The older I get, the more I notice it – the gap. While I spend my time trying different medications, going to appointments for my physical and mental health, and resting after doing what I can manage to do, a lot of my friends are pursuing PhDs, establishing careers, living independently, and building lasting relationships. Our life experiences are just so different. And the longer it goes on, the bigger the disconnect feels. It just feels like the future is full of loneliness and I don’t know what to do with that.


I know this is kind of a depressing post. It’s a depressing truth, although it might have come out differently if I weren’t coming off my antidepressants; if I were in a better place mentally, I might have a more hopeful outlook. I don’t know.

I don’t think it’s a bad theme – loneliness can have a devastating impact on a person’s mental health – but the Mental Health Foundation’s website says that they want to “shatter the stigma around loneliness” and while I can’t say that there’s no stigma associated with loneliness, I can think of so many things that might have more impact as a theme, might make more of a difference, like access to mental health support or the impact of social media or… I don’t know, something more specific than loneliness or nature (last year’s theme). (I talked about this more in my Mass Observation Day post.) As I said at the beginning of this post, I find Mental Health Awareness Week difficult because I so often feel like the information being circulated is somewhat obvious, that we could – and should – be going deeper. I guess it all just feels a bit surface level but I don’t know how that changes, if anyone else even feels this way. It just doesn’t feel like enough. It’s one week a year and it doesn’t feel like enough.

A Love and Hate Relationship with Autism Spectrum Disorder

Being autistic is complicated (to state the obvious). It’s never just one thing, in my experience at least. It’s not even one thing on one day, one thing in one moment. It’s good things and bad things all wrapped up together and while I can advocate and applaud ‘Autistic Pride,’ I’m not sure I’m there yet. But I can appreciate the good and the bad and so, considering it’s World Autism Acceptance Week, I thought I’d post something about just that: the good and the bad and learning to live with them…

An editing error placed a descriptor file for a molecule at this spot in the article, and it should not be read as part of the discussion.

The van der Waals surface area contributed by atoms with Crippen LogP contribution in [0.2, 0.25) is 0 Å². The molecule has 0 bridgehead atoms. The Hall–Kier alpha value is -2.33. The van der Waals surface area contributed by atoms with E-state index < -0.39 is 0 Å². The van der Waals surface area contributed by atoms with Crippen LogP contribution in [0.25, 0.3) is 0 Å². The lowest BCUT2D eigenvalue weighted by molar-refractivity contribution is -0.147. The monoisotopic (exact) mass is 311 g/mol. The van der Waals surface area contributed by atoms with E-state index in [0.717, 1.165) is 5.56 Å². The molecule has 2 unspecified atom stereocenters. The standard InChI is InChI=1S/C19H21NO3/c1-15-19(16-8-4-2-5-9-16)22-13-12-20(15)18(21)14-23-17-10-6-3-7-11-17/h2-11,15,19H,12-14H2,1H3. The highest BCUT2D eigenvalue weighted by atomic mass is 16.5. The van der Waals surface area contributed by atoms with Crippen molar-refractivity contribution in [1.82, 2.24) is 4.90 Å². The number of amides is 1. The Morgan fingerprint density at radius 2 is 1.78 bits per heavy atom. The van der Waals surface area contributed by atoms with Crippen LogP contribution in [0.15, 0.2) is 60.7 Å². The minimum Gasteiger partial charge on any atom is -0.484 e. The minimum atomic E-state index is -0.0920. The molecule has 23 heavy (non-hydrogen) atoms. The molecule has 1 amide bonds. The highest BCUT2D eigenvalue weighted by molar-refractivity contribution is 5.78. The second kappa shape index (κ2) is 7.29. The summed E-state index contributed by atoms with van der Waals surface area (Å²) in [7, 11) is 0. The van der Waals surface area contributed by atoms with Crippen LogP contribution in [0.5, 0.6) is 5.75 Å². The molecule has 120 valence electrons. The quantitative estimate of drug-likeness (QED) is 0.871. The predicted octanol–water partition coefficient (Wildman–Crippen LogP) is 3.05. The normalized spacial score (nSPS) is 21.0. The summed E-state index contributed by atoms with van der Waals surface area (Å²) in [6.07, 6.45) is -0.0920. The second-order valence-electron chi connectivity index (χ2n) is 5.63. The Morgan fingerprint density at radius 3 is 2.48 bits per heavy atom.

Autism, as we know, is a neurobehavioural condition so the traits associated with it are right down in our wiring, just like the rest of our personality traits: being autistic is at the very core of us and everything else is built upon that foundation. There are some things about being autistic that mean a lot to me, things about myself that I love and value, including…

  1. A NEED FOR AUTHENTICITY – Obviously I can’t control whether or not other people act authentically but I need to be authentic. If I act differently to how I feel, it has a negative impact on my mental health and on my happiness. So, to be happy and mentally healthy, I have to act on how I feel and be who I really am and it’s in following that rule (for lack of a better word) that I’ve had the best experiences and created the things I’m most proud of. As I said, I can’t make that choice for other people but I do think that, on the whole, I get on better and make stronger connections with people who are authentic.
  2. PASSIONATE ABOUT THE THINGS THAT ARE IMPORTANT TO ME – If I love something, I love it with everything I have. I will fully immerse myself in said thing; I actually find it hard not to. That can sometimes make doing normal, day-to-day things hard because all I want to be doing is engaging with this thing I love but I’d rather love wholeheartedly than feel ambivalent about stuff.